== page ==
Notes and Bibliography method (see section 14.68: The 3-em dash for one repeated name for caveats please refer to 14.67).
For successive entries [in a bibliography] by the same author, editor, translator, or compiler, a 3-em dash (followed by a period or comma, depending on the presence of an abbreviation such as ed.) replaces the name after the first appearance.
For example: (don't forget to indent the second and subsequent lines):
Judt, Tony. A Grand Illusion? An Essay on Europe. New York: Hill and Wang, 1996.
———. Reappraisals: Reflections on the Forgotten Twentieth Century. New Yrok: Penguin Press, 2008.
In a bibliography, titles by the same author are normally listed alphabetically.
Author-Date References (see section 15.18: Chronological order for repeated names in a reference list)
For successive entries by the same author(s), translator(s), editor(s), or compiler(s), a 3-em dash replaces the name(s) after the first appearance. The entries are arranged chronologically by year of publication in ascending order, not alphabetized by title. Undated works designated n.d. or forthcoming follow all dated works.
For example: (don't forget to indent the second and subsequent lines):
Schuman, Howard, and Jacqueline Scott. 1987. “Problems in the Use of Survey Questions to Measure Public Opinion.” Science 236:957-59.
———. 1989. “Generations and Collective Memories.” American Sociological Review 54:359-81.
Two or more works by the same author in the same year must be differentiated by the addition of a, b, and so forth (regardless of whether they were authored, edited, compiled or translated), and are listed alphabetically by title. Text citations consist of author and year plus letter.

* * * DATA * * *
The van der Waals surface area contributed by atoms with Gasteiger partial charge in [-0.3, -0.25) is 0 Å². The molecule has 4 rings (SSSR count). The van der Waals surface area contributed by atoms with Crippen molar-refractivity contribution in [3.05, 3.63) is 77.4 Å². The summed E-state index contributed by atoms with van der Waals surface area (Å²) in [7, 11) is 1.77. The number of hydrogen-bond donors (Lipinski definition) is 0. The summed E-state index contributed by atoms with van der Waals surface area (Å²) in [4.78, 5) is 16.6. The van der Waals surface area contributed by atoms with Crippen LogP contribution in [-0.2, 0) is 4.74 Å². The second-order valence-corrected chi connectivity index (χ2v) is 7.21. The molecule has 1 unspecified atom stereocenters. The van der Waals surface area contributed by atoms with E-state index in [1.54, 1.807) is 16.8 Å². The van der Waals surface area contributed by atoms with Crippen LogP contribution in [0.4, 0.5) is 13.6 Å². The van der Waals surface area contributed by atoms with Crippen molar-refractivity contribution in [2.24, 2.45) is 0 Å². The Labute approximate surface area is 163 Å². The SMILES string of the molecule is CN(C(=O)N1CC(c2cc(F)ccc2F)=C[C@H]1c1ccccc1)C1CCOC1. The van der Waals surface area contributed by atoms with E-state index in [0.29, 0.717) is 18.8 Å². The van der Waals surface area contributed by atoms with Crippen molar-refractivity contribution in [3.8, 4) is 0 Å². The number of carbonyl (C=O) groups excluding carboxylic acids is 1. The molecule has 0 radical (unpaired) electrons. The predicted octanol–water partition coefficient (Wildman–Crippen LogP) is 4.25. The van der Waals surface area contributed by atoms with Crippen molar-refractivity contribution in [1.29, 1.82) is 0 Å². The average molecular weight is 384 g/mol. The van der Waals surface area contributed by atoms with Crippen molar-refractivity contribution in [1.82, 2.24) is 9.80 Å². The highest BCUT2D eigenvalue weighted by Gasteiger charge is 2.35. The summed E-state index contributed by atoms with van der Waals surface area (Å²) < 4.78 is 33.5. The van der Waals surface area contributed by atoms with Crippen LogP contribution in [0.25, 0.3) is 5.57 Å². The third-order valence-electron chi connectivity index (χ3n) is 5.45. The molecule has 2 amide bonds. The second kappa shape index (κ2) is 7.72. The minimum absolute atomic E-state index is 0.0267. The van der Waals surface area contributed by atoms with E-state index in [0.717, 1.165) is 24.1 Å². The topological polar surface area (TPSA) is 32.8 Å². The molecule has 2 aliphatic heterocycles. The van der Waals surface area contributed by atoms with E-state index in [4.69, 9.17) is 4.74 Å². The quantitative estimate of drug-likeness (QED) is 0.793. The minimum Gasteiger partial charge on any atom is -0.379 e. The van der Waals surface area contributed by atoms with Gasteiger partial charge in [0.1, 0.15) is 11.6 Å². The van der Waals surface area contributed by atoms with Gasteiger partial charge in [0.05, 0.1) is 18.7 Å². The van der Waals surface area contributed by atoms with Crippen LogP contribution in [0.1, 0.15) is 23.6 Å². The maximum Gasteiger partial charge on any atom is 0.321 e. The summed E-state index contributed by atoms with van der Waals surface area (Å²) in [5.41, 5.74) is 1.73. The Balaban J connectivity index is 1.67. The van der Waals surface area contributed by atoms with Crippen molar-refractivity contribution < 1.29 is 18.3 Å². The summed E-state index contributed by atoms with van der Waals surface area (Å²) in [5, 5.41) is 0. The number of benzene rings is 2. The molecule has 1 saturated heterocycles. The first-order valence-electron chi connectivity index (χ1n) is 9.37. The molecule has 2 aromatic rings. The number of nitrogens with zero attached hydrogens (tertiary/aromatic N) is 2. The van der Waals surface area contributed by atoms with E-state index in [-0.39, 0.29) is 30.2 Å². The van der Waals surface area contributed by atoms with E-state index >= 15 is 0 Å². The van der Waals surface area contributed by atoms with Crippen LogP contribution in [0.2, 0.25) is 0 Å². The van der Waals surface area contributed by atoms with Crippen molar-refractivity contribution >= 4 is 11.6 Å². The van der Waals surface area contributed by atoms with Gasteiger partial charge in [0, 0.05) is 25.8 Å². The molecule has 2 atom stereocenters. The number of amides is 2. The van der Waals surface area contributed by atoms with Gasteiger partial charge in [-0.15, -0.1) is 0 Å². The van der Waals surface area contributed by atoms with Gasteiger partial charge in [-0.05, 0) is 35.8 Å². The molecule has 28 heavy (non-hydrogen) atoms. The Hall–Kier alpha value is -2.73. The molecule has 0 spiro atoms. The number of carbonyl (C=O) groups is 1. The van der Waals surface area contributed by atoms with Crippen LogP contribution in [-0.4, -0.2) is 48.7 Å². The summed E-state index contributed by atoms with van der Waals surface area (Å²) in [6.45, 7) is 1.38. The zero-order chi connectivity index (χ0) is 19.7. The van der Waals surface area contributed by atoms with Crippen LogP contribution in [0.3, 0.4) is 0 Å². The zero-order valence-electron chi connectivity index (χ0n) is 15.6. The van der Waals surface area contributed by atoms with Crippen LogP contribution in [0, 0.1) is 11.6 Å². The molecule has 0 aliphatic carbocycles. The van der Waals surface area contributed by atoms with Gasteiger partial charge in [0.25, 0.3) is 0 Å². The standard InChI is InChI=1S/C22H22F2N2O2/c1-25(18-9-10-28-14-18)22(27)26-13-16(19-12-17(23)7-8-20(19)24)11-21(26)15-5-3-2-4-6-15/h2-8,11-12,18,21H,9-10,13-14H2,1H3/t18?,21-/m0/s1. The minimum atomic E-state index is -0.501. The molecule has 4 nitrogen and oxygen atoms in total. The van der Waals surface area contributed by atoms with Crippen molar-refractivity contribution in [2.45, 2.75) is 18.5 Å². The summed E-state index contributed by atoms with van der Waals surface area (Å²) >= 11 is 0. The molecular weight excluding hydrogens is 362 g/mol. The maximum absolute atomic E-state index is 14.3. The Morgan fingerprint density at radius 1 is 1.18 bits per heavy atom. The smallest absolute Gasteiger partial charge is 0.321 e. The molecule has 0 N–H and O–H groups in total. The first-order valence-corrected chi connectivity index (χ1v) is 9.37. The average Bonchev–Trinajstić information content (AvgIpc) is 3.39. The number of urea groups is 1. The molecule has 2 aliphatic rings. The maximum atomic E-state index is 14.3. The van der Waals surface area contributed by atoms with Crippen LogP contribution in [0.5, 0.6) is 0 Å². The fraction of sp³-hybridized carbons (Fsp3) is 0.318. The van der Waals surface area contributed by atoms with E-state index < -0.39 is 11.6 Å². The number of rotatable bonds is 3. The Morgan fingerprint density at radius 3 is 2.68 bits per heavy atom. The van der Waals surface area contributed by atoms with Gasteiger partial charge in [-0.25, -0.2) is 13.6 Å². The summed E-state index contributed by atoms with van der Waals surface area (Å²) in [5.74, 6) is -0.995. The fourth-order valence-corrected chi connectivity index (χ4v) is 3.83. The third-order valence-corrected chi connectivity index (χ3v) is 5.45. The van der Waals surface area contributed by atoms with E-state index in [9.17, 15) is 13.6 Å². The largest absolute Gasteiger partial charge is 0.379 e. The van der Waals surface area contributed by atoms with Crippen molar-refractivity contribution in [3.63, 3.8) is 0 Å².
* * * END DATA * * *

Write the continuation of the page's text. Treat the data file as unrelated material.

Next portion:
Fogel, Robert William. 2004a. The Escape from Hunger and Premature Death, 1700-2100: Europe, America, and the Third World. New York: Cambridge University Press, 2004.
———. 2004b. ”Technophysio Evolution and the Measurement of Economic Growth.” Journal of Evolutionary Economics 14 (2): 217-21. Doi:10.1007/s00191-004-0188-x.
(Fogel 2004b, 218)
(Fogel 2004a, 45-46)
For additional information on citing multiple sources by the same author in Chicago style, please refer to the Chicago Manual of Style.
For further help please contact the Wolak Learning Center at 603.645.9606 (UC Students) and Online Writing Center at 866.721.1662 (Online/COCE Students) for additional information.
You may also want to consider:
This information is intended to be a guideline, not expert advice. Please be sure to speak to your professor about the appropriate way to cite multiple sources by the same author in your class assignments and projects.